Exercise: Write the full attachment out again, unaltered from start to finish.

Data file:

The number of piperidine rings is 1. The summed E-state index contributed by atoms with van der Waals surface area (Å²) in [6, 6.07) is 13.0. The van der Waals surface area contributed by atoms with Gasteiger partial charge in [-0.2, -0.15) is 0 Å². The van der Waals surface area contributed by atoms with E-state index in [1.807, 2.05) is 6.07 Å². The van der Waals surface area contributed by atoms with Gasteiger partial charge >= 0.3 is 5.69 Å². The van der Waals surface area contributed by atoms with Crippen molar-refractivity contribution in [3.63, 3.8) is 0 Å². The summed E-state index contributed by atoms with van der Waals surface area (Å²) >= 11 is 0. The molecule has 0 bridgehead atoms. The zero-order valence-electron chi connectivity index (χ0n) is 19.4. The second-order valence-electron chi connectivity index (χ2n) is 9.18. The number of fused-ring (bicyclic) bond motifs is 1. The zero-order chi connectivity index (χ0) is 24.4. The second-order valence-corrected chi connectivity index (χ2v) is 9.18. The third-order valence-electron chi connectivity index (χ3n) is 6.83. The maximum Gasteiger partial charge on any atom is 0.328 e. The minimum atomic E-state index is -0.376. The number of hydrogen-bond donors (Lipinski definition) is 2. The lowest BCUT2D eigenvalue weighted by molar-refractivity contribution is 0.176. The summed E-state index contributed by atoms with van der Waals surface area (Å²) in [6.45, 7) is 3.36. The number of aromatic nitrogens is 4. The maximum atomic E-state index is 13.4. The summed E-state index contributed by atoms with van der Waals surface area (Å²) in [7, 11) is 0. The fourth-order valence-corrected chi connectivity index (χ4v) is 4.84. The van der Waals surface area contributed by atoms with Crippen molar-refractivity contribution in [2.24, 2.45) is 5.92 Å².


The number of piperidine rings is 1. The summed E-state index contributed by atoms with van der Waals surface area (Å²) in [6, 6.07) is 13.0. The van der Waals surface area contributed by atoms with Gasteiger partial charge in [-0.2, -0.15) is 0 Å². The van der Waals surface area contributed by atoms with E-state index in [1.807, 2.05) is 6.07 Å². The van der Waals surface area contributed by atoms with Gasteiger partial charge >= 0.3 is 5.69 Å². The van der Waals surface area contributed by atoms with Crippen molar-refractivity contribution in [3.63, 3.8) is 0 Å². The summed E-state index contributed by atoms with van der Waals surface area (Å²) >= 11 is 0. The molecule has 0 bridgehead atoms. The zero-order valence-electron chi connectivity index (χ0n) is 19.4. The second-order valence-electron chi connectivity index (χ2n) is 9.18. The number of fused-ring (bicyclic) bond motifs is 1. The zero-order chi connectivity index (χ0) is 24.4. The second-order valence-corrected chi connectivity index (χ2v) is 9.18. The third-order valence-electron chi connectivity index (χ3n) is 6.83. The maximum Gasteiger partial charge on any atom is 0.328 e. The minimum atomic E-state index is -0.376. The number of hydrogen-bond donors (Lipinski definition) is 2. The lowest BCUT2D eigenvalue weighted by molar-refractivity contribution is 0.176. The summed E-state index contributed by atoms with van der Waals surface area (Å²) in [6.45, 7) is 3.36. The number of aromatic nitrogens is 4. The maximum atomic E-state index is 13.4. The summed E-state index contributed by atoms with van der Waals surface area (Å²) in [7, 11) is 0. The fourth-order valence-corrected chi connectivity index (χ4v) is 4.84. The van der Waals surface area contributed by atoms with Crippen molar-refractivity contribution in [2.24, 2.45) is 5.92 Å².